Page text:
“Back in Arkansas, a way of life produced a certain kind of music. Does a certain kind of music now produce a way of life?” — Johnny Cash
Johnny Cash is one of the world’s best-known Arkansawyers — and the festival exploring his roots in the state is establishing its own roots in his boyhood home of Dyess.
Set for Oct. 18-20, the 2018 Johnny Cash Heritage Festival (JCHF) marks the second year the festival has been held in Dyess. Jamey Johnson and Alison Krauss are this year’s headliners. John Carter Cash — Johnny and June’s only son — is host of this year’s festival. The 2017 festival, hosted by Roseanne Cash, Johnny Cash’s daughter, was the first held in Dyess. (The Cash siblings alternate hosting years.)
John Carter Cash will also perform, as will Ana Cristina Cash. The latter is new to the Cash family lineup — the 33-year-old Miami-born singer married John Carter in October 2016. Shawn Camp, a Grammy-winning singer-songwriter born in Perryville (Perry County), will also perform at Saturday’s ticketed concert, which will take place in the cotton fields adjacent to the restored Cash home.
Johnny was born J.R. Cash in Kingsland (Cleveland County) in south Arkansas, and raised in Dyess (Mississippi County) in northeast Arkansas. The festival is coordinated through Arkansas State University’s (ASU) Heritage Sites and its Heritage Studies doctoral program, and is licensed through the John R. Cash Revocable Trust. Presenting sponsors include the Electric Cooperatives of Arkansas and the Judd Hill Foundation. And while the Johnny Cash Heritage Festival is new, the idea of a Cash festival in northeast Arkansas isn’t. The Dyess festival evolved from the Johnny Cash Music Festival in Jonesboro, first held in 2011 on the ASU campus.
Dr. Ruth Hawkins, director of ASU’s Heritage Sites, said Johnson and Krauss will “musically represent” Johnny and June, in a re-creation of Cash’s set lists from 50 years ago — 1968 was a watershed year for Cash. Other musicians will represent the originals from Cash’s stage show of the era — Carl Perkins, Mother Maybelle Carter and the rest. “We’re excited about this,” Hawkins said. “This will be a historic, once-in-a-lifetime event.”
Avid Cash fans know Dyess (pronounced “Dice” by locals) was Cash’s boyhood hometown — and is also home of the emerging renovation of the historic Dyess Colony, created under the New Deal. Dyess was established in 1934 as an agrarian community set up by the U.S. government during the Great Depression. The Cash family applied after hearing about the project on the radio, and moved there in 1935 to start a new life in Mississippi County. “I grew up under socialism,” Cash later said of the time. The buildings in Dyess — and, as of May, Cash’s home — are on the National Register of Historic Places. Former Dyess residents and others with memories of the Great Depression are encouraged to contact festival organizers in advance to share their stories.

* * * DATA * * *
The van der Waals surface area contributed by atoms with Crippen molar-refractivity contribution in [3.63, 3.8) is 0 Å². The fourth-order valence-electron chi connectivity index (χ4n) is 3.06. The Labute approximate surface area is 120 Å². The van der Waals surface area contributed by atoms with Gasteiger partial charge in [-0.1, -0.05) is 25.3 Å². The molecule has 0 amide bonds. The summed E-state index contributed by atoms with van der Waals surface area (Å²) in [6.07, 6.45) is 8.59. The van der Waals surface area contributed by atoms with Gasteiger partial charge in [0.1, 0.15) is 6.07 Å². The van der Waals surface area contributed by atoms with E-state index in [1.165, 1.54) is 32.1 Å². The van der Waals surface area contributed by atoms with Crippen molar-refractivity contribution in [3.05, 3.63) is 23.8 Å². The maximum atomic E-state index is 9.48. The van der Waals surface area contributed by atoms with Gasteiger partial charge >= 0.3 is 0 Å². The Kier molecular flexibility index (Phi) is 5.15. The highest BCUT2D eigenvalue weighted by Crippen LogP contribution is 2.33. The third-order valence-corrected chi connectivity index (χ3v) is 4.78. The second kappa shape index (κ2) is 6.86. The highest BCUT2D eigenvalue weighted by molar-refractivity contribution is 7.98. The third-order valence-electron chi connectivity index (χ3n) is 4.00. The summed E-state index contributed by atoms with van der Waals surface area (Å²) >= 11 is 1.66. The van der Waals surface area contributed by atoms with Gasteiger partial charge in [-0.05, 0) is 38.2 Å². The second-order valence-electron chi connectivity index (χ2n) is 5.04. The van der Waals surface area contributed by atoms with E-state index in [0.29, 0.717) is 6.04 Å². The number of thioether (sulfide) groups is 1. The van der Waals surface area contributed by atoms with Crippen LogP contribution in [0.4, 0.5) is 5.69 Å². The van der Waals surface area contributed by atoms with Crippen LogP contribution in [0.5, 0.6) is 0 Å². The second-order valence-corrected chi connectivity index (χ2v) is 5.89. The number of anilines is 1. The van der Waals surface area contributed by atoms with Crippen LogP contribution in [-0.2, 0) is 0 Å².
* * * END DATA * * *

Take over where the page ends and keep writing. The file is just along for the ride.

Ben Manatt is EAST (Education Advanced by Service and Technology) facilitator at Bentonville High School. Last year, his students collected stories from Dyess residents as part of a project called Memories of a Lifetime. This year, he’s presenting some of their findings at the Cash symposium, which is held concurrently with the festival. “I love seeing students connect moments in history to living, breathing people and experiences,” Manatt said of the project. Students gained technical knowledge in collecting the interviews and digitizing materials, but beyond that, Manatt said, “it helps them connect to a time and place that isn’t possible through a few pages in an Arkansas history book.”
A native of Brinkley, Manatt said taking part in the project was also personally moving, as his maternal grandparents were colony residents. Collecting such stories for the project is important historically, but also a way “to pay honor to a program that helped my family and so many more through those trying times.”
The other focus of the festival is, of course, Cash’s considerable impact on American music. Cash was an inductee of both the Rock and Roll Hall of Fame and the Country Music Hall of Fame, and his music has been able to walk the lines across genres and generations. Emblematic of his life growing up in the colony where the Cash family got a hand up, Cash used his worldwide fame to bring attention to the plight of the poor, of American prisoners, of American Indians and others “who are held back,” as described in his song “Man In Black.”
“The JCHF is like attending a homecoming event in your own community; you don’t have to be from Dyess to feel it,” said Mike Doyle. “Johnny Cash mirrors so much of the humanity of us all.” Doyle was station manager of KASU, the NPR station at ASU, until his retirement in June. He’s still part of KASU Music Nights, held at Dyess Colony Circle, the hub of the community since it was created.
The first day of the festival features music at Dyess Colony Circle with TRIPPP, real-life triplets who are juniors at Jonesboro High School; Little Rock singer-songwriter Mark Currey; Paragould’s Drive South band; and, blues from Billy Jones Bluez. Friday’s music at the Colony Circle is Stephen Hardy of South Carolina, who portrayed Johnny Cash in productions of Million Dollar Quartet; blues from Marcus “Mookie” Cartwright of Helena; folk music from Mountain View trio, Harmony; the Zyndall Wayne Raney Band; and singer-songwiter Corey Jackson. All music and symposium events are free, except for the ticketed Saturday concert with the headliners.
Arkansas is embracing its Cash roots — and Cash never forgot his Arkansas roots. But, then, how could he? It’s where the music that made him famous began.
Stephen Koch is author of Louis Jordan: Son of Arkansas, Father of R&B, and hosts “Arkansongs,” a segment about Arkansas music syndicated on public radio stations across Arkansas.